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Embrace the Suck. Or not.

by Carilyn on December 17, 2012

Short Version (for those of you who are only reading this blog because you are putting off sending out your Christmas cards)

It poured ALL day. I ran 50+ miles. I complained. I chafed. I quit.

Now go send out your cards!

Long Version

As most of you know, a few years back, I took an extended break after Hubz’s accident (I warned you this was the loooooooong version). When I finally decided to race again, I was scared and a basket case (don’t say it – I know what you’re thinking). But, after a few good races, some wins, and getting back on the US Team last year, I felt like I had wrestled my mental gremlins to the ground, removed their spleens, and could move on.

This year started out well. I did Born to Run 100k, got 2nd, and felt good about it because it was a “trail-ish” race. But, it left my feet messed up, and I had to drop from WS100 – an 8 year dream. All was fine, though. Worlds would be my big race. I was ready. I trained. I slept in my uniform. I ate Wheaties.

And then I fell and my race was over, just like that. And when I got home, the gremlins had healed from their spleenectomies and were back in residence in my head.

No matter, I told myself, I will run Javelina 100 and HAVE FUN. But, I forgot the fact that 100 milers are never fun. Things happen. You feel bad. You hate it a lot of the time. I quit at mile 78.

But still no matter. My redemption race was just around the corner – Desert Solstice 24 Hour. But I wasn’t excited. Something was wrong with my brain. I still loved to run, but had gotten back to that place where I hated to race. I hated the pain, and the suffering, and the sheer amount of time I had to be on the course. And I hated that I hated it. I wanted to go back to loving it – loving the challenge, loving the push.

So, when it rained ALL day, the gremlins were doing cheers in my brain – “S. U. C. K. What’s that spell? SUCK! This sucks!” And eventually I agreed with them. When I realized I wasn’t going to beat my PR from last year, so I wouldn’t improve my standing on the Team qualifier roster, I decided I’d had enough. Now, if I hadn’t DNF’d the 2 prior races, this wouldn’t really bother me. Sixty percent of the runners in this race ended up quitting because it was just so miserable. But, this makes 3 races in a row for me. The gremlins are winning.

Is it just that I need a new and different type of challenge? Another break? A lobotomy?

I really have no idea at this point. But I’m going to look up brain surgeons when I’m done with this post.

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Now, for the good news.

Despite the horrendous conditions, 5 tough-as-nails people DID run for the full 24 Hours, and smoked it!

My buddies, Debbie Horn and Joe Fejes were simply phenomenal out there! Debbie ran 131+ (putting her back on the Team qualifying list), and Joe won the event with 157+ (an almost 10 mile PR!).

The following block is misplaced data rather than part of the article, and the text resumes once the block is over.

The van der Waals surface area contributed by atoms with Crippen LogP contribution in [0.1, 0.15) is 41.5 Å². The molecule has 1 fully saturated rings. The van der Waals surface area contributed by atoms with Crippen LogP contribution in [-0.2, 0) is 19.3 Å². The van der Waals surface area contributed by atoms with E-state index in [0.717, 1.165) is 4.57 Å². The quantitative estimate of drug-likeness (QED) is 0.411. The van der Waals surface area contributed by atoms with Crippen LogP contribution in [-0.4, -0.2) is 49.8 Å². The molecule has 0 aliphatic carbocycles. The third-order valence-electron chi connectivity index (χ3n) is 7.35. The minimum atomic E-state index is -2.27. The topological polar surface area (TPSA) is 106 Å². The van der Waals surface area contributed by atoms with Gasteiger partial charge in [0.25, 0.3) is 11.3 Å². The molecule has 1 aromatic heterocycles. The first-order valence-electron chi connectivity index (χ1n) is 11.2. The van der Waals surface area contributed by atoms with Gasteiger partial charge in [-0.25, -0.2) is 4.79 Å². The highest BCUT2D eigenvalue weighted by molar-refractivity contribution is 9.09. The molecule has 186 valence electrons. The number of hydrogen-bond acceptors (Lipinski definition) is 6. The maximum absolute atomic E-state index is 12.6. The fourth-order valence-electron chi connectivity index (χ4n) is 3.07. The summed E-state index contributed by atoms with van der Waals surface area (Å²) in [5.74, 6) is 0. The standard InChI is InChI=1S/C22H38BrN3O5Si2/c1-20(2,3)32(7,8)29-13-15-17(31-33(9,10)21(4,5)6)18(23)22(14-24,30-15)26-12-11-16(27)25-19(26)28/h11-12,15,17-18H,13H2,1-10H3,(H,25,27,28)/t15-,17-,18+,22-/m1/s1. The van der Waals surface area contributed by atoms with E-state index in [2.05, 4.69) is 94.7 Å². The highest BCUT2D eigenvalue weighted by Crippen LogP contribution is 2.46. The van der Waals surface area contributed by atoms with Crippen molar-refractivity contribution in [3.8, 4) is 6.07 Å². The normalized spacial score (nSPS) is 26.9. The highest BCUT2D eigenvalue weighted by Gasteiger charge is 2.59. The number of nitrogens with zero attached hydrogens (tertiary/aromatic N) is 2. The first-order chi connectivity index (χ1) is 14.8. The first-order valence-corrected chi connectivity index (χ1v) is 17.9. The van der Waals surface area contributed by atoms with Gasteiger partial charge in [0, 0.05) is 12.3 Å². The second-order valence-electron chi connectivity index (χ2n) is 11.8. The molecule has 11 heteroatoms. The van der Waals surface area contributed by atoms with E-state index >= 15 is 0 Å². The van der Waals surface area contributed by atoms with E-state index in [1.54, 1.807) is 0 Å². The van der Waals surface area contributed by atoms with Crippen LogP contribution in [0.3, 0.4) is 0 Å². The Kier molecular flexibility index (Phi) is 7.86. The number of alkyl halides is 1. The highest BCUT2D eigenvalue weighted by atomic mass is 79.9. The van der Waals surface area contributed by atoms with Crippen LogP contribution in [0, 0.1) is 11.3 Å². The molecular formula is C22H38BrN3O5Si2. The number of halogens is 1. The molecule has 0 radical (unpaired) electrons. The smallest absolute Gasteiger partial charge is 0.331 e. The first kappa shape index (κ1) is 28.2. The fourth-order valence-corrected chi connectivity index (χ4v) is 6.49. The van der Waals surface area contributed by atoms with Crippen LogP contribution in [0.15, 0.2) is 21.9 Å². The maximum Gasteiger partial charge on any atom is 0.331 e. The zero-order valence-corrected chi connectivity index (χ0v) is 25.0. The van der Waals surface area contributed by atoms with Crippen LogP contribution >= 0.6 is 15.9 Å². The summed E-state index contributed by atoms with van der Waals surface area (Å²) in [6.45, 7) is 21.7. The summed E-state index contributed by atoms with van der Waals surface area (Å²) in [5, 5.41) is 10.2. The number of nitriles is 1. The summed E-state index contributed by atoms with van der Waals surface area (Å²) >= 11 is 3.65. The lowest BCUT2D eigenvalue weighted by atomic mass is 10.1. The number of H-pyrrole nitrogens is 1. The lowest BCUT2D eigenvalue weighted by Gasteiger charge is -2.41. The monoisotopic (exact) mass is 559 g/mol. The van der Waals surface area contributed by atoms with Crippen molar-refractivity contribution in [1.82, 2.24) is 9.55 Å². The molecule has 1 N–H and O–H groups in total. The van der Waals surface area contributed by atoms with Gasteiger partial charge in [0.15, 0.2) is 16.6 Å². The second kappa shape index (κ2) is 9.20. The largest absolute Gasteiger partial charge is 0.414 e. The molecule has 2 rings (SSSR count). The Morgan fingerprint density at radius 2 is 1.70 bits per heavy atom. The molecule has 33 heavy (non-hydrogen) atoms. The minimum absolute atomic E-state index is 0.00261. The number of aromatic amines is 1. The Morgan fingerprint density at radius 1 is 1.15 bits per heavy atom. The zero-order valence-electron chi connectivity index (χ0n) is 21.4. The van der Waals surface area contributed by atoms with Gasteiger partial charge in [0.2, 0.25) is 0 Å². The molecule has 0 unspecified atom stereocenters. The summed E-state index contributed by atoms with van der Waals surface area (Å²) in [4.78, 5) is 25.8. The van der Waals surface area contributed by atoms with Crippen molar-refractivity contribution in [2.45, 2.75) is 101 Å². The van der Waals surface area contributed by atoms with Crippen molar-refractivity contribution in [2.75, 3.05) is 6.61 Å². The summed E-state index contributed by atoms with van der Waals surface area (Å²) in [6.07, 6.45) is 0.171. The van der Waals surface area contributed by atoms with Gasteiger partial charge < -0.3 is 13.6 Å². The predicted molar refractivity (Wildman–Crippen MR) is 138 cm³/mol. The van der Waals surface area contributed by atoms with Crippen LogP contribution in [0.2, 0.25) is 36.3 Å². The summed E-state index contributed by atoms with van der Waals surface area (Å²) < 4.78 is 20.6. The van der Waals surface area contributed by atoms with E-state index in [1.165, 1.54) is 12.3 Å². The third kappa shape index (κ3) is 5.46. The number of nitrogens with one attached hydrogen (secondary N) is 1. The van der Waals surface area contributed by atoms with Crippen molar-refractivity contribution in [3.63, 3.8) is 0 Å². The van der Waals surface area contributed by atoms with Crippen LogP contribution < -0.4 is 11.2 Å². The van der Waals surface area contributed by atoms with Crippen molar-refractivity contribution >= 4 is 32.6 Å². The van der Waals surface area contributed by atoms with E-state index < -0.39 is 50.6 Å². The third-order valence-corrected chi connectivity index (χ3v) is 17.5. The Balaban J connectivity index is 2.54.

Nick Coury (139+) and Jennifer Aradi (128+) both had PRs and were so inspirational to watch. They are amazing runners, and it was so much fun to share the course with them both.

Charlotte Vasarhelyi ran 115+ and re-qualified for the Canadian National Team. She was so steady all night – it didn’t even look like she noticed the rain. I think I need a little mental toughness training from her.

In the 100 mile race, 4 people finished, including the remarkable Pam Smith, who ran a 15:01. No, that is not a typo. She is a fantastic runner, placing 5th IN THE WORLD in the 100k this year. And she never even looked like she was working that hard – amazing!

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As I said on Friday, no matter how this race ended up, I knew it would be fun to see all my friends, and to watch these phenomenal athletes race. Watching Jon Olsen, Ian Sharman and Michael Arnstein blaze around the track was a once-in-a-lifetime event for me. In a point to point race, I would never get to see them because they would have left me 3 strides in. Here, they were captive, so a slow seal like me got a front row seat.

And getting to chat with Phil McCarthy, Connie Gardener and Mike Henze was just plain fun. It is people like them that keep me in the sport.

So, even if I get the lobotomy, I will make sure I have the doc leave the part of my brain intact that lets me appreciate all the wonderful people I’ve come to know through this sport and their amazing abilities.

Hmmm…maybe I should look into competitive badmitton .

Happy Running!



{ 20 comments… read them below or add one }

SteveQ December 17, 2012 at 9:08 am

Sometimes it just goes that way. I always find that there are three times I want to quit and sometimes all 3 are between 70 and 85 miles. I like running in the rain, though I hate chafing about as much as is humanly possible.

Pam ran 9 minute miles for 100 miles?! Can’t wait to read her version of the race!